5 Tools To Build Independence In The Classroom

Categories: Resources

Building Independence

Building independence in the classroom is one of the most important jobs we have as teachers. When teaching independence with academic tasks, there are several go-to items I use from The Autism Helper. Here are 5 tools I use to build independence in the classroom.

Leveled Daily Curriculum

First, I can’t tell you about all of the items I use without mentioning Leveled Daily Curriculums. I can’t stop sharing these awesome resources. As specialists, we are often creating everything necessary to meet our student’s unique needs. Leveled Daily Curriculums take all of that off my plate so I can focus on teaching. They are worth every penny. So many of the items I use for independent work are extra components of leveled daily curriculums, like math task boxes or file folders that correlate to the curriculum we are using. These curriculums are such a huge help to our classroom!

File Folders

Call me old school, but I still love a good file folder activity! Nothing beats hands on, and these are the best! I absolutely love these from The Autism Helper. When teaching independence, each student has their own leveled file folders, customized to their IEP goals or where they are performing independently with leveled daily curriculum. It’s important to pick tasks that have already been mastered, so students can do them without assistance. Visuals are a huge help, too! We have a basket for each student to complete, and a place to turn them in when they are finished. Due to COVID, we don’t share materials. This means I’ve had to prep several duplicates, but I’m sure I’ll continue using them through the years. 

Task Cards

Task cards are also a favorite of mine. I love how versatile they can be. Some of my all time favorites are the ABLLS task cards. Let me tell you, they took me an entire summer to prep, it’s such a huge resource. I’m absolutely in love with how I can have student maintain skills through these cards. Having students continue using them once the skill is mastered can be a way to teach independence, too. In my classroom each student has their own task box filled with task cards individualized just for them. These cards are done independently, then staff reviews the tasks with the student after completion for feedback.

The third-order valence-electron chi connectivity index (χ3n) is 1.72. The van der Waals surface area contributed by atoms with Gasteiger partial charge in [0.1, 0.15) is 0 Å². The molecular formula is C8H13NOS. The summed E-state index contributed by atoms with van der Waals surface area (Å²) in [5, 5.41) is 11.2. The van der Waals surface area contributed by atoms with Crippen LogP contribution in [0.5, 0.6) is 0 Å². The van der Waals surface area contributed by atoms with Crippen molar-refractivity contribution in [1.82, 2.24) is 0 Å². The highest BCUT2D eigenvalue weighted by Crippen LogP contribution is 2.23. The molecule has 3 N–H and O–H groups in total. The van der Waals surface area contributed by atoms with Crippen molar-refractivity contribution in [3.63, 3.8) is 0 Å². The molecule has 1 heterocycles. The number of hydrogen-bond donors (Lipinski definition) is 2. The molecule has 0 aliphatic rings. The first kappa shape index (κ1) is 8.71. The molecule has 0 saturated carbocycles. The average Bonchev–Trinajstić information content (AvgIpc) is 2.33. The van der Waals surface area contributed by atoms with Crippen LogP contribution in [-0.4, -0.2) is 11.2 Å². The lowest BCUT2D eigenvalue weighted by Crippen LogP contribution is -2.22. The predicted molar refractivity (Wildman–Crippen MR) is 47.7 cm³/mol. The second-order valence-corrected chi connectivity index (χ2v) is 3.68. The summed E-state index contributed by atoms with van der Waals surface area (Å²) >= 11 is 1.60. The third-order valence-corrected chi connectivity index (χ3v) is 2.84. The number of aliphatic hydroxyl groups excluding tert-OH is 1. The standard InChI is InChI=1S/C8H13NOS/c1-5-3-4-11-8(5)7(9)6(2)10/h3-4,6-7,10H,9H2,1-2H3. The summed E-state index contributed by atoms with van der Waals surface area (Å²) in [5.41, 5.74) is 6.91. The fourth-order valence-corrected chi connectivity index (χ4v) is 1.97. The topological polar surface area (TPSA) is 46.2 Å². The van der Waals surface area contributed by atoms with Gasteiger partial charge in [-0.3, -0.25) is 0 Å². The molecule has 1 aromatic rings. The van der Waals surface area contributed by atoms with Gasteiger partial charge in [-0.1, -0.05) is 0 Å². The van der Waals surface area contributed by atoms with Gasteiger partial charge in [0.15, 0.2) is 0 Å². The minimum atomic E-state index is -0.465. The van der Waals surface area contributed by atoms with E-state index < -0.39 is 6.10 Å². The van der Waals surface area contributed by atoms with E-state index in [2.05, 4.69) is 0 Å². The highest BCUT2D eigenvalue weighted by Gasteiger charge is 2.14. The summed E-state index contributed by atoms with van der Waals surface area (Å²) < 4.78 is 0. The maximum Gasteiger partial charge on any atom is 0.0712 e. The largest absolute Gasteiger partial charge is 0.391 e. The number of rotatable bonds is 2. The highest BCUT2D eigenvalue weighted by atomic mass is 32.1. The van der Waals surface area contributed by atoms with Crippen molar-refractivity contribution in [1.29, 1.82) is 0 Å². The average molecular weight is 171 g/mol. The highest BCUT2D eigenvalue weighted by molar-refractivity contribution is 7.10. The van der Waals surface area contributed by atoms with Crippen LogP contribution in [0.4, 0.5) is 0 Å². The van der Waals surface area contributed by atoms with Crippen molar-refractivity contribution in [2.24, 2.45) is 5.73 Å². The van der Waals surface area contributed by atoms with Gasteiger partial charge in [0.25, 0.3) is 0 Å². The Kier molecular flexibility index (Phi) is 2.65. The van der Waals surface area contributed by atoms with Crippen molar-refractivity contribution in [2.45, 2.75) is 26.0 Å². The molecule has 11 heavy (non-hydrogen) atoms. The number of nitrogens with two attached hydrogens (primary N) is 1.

Adapted Books

Using adapted books is another tool to use! Find a book that focuses on a previously mastered skill had have your students read and complete the book. I love that so many of these books are digital as well. This helps me meet the needs of my remote and in-person learners without sharing materials. I’m currently using the Christmas set in my classroom with my in person kiddos, while my remote learners are doing the same books, just the digital version with me on our Zoom calls. I’ve even had my remote and in person learners do these at the same time to help facilitate social language while completing them!

Leveled Daily Homework

There is nothing better than a print and go resource. Leveled Daily Homework is just that, and the best part is that it helps extend independence at home. I absolutely love coaching parents and helping them set their children up for success. If you want to know more about my homework mantra, check out my blog post on the topic. I think building independence at home is so important! I love helping parents see the success their child experiences at school in the home environment. 

Interactive Work

These Interactive Work books are what showed me how teaching independence would change my classroom. In fact, one year, it Saved My Classroom. No joke. Especially with a year full of COVID restrictions, we all see how important independence is to help keep a safe distance. These interactive books are a great starting point. 


Keep Going

No matter how you approach independent work, you need to keep going and working towards independence with tasks. It’s our job as a teacher to work our way out of a job. I want nothing more for my students than to teach them to no longer need my support, to be able to advocate for themselves, and function in a general education classroom without me. Some students may not be ready for big tasks like the one listed, and that’s okay (see this blog post for more ideas)! But keep pushing towards the goal, meeting kids where they are at. Even if it takes years to get there, the end goal of independence is worth every minute of effort put in. 

Jen Koenig, B.S, M.Ed., LBS1
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